Cambridge Dictionaries online Cambridge Dictionaries online

The most popular online dictionary and thesaurus for learners of English

English definition of “ache”

ache

noun [C] uk   /eɪk/ us  
B1 a continuous pain that is unpleasant but not very strong: As you get older, you have all sorts of aches and pains. I've got a dull (= slight) ache in my lower back. B1 used in combinations with parts of the body to mean a continuous pain in the stated part: earache/a headache/toothache/backache I've had a stomach ache all morning.

ache

verb [I] uk   /eɪk/ us  
B2 to have a continuous pain that is unpleasant but not very strong: My head/tooth/back aches. I ache/I'm aching all over. I've got one or two aching muscles after yesterday's run.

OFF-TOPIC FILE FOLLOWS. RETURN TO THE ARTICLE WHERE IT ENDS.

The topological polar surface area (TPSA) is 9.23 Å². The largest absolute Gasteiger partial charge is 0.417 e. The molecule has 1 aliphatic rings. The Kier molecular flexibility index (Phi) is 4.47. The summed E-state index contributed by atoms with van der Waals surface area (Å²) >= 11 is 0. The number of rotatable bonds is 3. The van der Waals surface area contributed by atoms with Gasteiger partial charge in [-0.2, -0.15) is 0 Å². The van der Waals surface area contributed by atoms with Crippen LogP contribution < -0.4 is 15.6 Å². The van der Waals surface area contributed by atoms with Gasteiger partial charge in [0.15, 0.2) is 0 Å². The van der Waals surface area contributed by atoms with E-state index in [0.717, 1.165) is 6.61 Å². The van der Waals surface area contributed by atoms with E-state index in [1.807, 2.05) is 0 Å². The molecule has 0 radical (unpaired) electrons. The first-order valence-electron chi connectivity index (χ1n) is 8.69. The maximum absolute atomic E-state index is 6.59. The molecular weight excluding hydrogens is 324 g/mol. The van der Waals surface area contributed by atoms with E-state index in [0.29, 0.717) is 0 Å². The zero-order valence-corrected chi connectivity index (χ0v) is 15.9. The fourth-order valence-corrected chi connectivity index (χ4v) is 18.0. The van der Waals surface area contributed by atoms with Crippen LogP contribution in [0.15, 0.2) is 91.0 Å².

Phrasal verbs
(Definition of ache from the Cambridge Advanced Learners Dictionary & Thesaurus © Cambridge University Press)
What is the pronunciation of ache?
Add Cambridge dictionaries to your browser to your website

Definitions of “ache” in other dictionaries

Word of the Day

bright spark

a person who is intelligent, and full of energy and enthusiasm

Word of the Day

Highly delighted, bitterly disappointed, ridiculously cheap: adverbs for emphasis.

by Liz Walter,
October 22, 2014
We often make adjectives stronger by putting an adverb in front of them. The most common ones are very and, for a stronger meaning, extremely: He was very pleased. The ship is extremely large. However, we don’t use very or extremely for adjectives that already have a strong meaning, for example fantastic,

Read More 

life tracking noun

October 20, 2014
the use of one or more devices or apps to monitor health, exercise, how time is spent, etc.

Read More